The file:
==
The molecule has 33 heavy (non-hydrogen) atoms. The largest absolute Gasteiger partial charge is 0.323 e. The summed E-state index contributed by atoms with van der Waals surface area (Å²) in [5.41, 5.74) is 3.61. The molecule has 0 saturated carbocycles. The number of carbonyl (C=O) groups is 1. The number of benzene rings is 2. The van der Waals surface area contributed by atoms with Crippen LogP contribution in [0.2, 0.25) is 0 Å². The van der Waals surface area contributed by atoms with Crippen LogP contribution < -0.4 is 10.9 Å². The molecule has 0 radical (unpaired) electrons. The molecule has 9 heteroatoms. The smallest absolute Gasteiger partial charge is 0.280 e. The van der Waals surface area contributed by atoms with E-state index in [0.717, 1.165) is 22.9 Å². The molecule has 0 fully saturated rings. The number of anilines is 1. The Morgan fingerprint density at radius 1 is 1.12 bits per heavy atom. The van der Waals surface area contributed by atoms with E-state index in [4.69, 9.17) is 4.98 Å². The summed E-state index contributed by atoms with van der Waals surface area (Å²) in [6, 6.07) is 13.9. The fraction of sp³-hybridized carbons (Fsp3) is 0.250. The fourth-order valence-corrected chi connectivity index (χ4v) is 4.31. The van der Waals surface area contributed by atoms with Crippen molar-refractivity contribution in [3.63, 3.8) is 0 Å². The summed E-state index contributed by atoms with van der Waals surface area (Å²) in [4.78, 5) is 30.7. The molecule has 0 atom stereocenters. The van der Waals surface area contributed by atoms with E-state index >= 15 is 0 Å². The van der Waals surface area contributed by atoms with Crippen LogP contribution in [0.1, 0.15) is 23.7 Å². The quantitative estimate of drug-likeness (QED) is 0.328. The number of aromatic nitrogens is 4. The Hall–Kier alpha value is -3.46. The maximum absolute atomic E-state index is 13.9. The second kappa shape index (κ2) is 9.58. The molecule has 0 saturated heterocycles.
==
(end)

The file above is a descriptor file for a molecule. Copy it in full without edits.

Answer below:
The molecule has 33 heavy (non-hydrogen) atoms. The largest absolute Gasteiger partial charge is 0.323 e. The summed E-state index contributed by atoms with van der Waals surface area (Å²) in [5.41, 5.74) is 3.61. The molecule has 0 saturated carbocycles. The number of carbonyl (C=O) groups is 1. The number of benzene rings is 2. The van der Waals surface area contributed by atoms with Crippen LogP contribution in [0.2, 0.25) is 0 Å². The van der Waals surface area contributed by atoms with Crippen LogP contribution < -0.4 is 10.9 Å². The molecule has 0 radical (unpaired) electrons. The molecule has 9 heteroatoms. The smallest absolute Gasteiger partial charge is 0.280 e. The van der Waals surface area contributed by atoms with E-state index in [0.717, 1.165) is 22.9 Å². The molecule has 0 fully saturated rings. The number of anilines is 1. The Morgan fingerprint density at radius 1 is 1.12 bits per heavy atom. The van der Waals surface area contributed by atoms with E-state index in [4.69, 9.17) is 4.98 Å². The summed E-state index contributed by atoms with van der Waals surface area (Å²) in [6, 6.07) is 13.9. The fraction of sp³-hybridized carbons (Fsp3) is 0.250. The fourth-order valence-corrected chi connectivity index (χ4v) is 4.31. The van der Waals surface area contributed by atoms with Crippen molar-refractivity contribution in [3.63, 3.8) is 0 Å². The summed E-state index contributed by atoms with van der Waals surface area (Å²) in [4.78, 5) is 30.7. The molecule has 0 atom stereocenters. The van der Waals surface area contributed by atoms with E-state index >= 15 is 0 Å². The van der Waals surface area contributed by atoms with Crippen LogP contribution in [0.1, 0.15) is 23.7 Å². The quantitative estimate of drug-likeness (QED) is 0.328. The number of aromatic nitrogens is 4. The Hall–Kier alpha value is -3.46. The maximum absolute atomic E-state index is 13.9. The second kappa shape index (κ2) is 9.58. The molecule has 0 saturated heterocycles.